The NFT (short for Nonfungible Token) is a new asset class that’s as abstract as an investment gets.

Unlike real estate or equities where you own property or a share of a company, an NFT only gives you an NFT; it points to nothing outside of itself. You don’t own a thing or even the copyright to a thing. So, on the face of it, NFTs shouldn’t be worth much. But in fact, they can sell for a lot! As in a lot a lot.

Jack Dorsey sold the NFT to his first tweet (“just setting up my twttr,”) for over $2.9 million. Last month, Christie’s sold the NFT to an artwork for more than $69 million.

It Takes Tremendous Energy

Behind the scenes of this tulip craze is a tremendous amount of computing energy. One artist found that the sale of his NFT consumed 8.7 megawatt-hours of energy, equivalent to the energy used to power his entire studio for two years. That NFT has been resold (and presumably resold again) consuming even more energy.

After you’ve bought Ethereum to place your trade, won your NFT, and a complex of computers have processed mountains of code, what do you have? Well, essentially, you have an idea. A story to tell about how you spent your cryptocurrency. Poof!

The Customer Experience Connection

What does this have to do with the Customer Experience? Quite a lot, actually. Like NFTs, many customer experiences burn copious money, time, and energy, and what’s left is an abstraction. The company has a mark on its ledger, and the customer has a memory. Poof!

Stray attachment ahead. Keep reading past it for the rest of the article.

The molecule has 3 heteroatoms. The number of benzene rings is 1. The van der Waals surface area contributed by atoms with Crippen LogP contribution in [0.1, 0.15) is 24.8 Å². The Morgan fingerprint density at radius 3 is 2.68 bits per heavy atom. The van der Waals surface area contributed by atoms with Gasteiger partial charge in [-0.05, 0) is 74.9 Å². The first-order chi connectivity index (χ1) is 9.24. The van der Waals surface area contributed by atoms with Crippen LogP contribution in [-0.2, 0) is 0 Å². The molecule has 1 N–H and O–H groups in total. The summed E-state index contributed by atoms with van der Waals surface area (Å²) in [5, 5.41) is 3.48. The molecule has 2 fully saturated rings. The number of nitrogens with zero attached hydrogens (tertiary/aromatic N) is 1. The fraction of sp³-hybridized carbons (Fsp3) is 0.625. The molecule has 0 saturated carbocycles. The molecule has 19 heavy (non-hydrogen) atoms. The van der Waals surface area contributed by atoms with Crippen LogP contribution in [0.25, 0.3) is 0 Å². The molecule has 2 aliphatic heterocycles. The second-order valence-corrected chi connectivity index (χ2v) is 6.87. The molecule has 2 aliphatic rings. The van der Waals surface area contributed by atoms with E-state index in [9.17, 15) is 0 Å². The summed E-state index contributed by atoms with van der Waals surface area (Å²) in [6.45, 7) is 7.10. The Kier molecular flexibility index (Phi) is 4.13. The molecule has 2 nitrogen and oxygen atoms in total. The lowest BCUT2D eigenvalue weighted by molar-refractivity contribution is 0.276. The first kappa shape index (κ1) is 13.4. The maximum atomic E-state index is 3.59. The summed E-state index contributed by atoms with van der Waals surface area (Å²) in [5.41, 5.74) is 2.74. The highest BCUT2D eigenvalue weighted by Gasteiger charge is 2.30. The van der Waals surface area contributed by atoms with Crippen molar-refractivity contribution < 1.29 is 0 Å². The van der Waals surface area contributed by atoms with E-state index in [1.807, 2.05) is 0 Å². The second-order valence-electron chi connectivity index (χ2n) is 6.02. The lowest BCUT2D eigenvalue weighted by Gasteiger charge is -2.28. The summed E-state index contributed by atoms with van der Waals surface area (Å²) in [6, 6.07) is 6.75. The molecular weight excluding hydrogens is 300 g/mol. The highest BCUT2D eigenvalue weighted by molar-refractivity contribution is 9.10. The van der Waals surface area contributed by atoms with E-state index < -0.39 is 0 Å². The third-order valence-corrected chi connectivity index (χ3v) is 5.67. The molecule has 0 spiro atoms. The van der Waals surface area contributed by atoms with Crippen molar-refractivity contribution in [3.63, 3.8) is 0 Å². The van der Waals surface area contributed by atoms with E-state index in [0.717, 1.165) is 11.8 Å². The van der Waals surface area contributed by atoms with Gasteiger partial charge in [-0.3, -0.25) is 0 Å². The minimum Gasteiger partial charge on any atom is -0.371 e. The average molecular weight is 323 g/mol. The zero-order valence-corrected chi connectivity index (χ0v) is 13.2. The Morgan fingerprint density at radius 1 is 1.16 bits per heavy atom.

Recently I endured a Bank of America fiasco in which I had to call them 11 times to find someone who could sort through the fees incurred when my credit card was used fraudulently. It took hours and drained emotional energy in the form of my endless frustration.

Bank of America: Poof!

On Bank of America’s side, they too were spending down time and energy as they passed me from one associate to the next. Perhaps it will be worked out, but what’s left? Nothing to see. Nothing to hear. Basically, all that energy consumption will be reduced to a thought and a memory (a bad one). Poof!

More and more of our customer experiences have less and less to do with tangible things. This in turn begs the question: How will you turn ethereal experiences into assets? Because even abstract thoughts are an asset that gain and lose value.

Categories: Customer Service Evaluation
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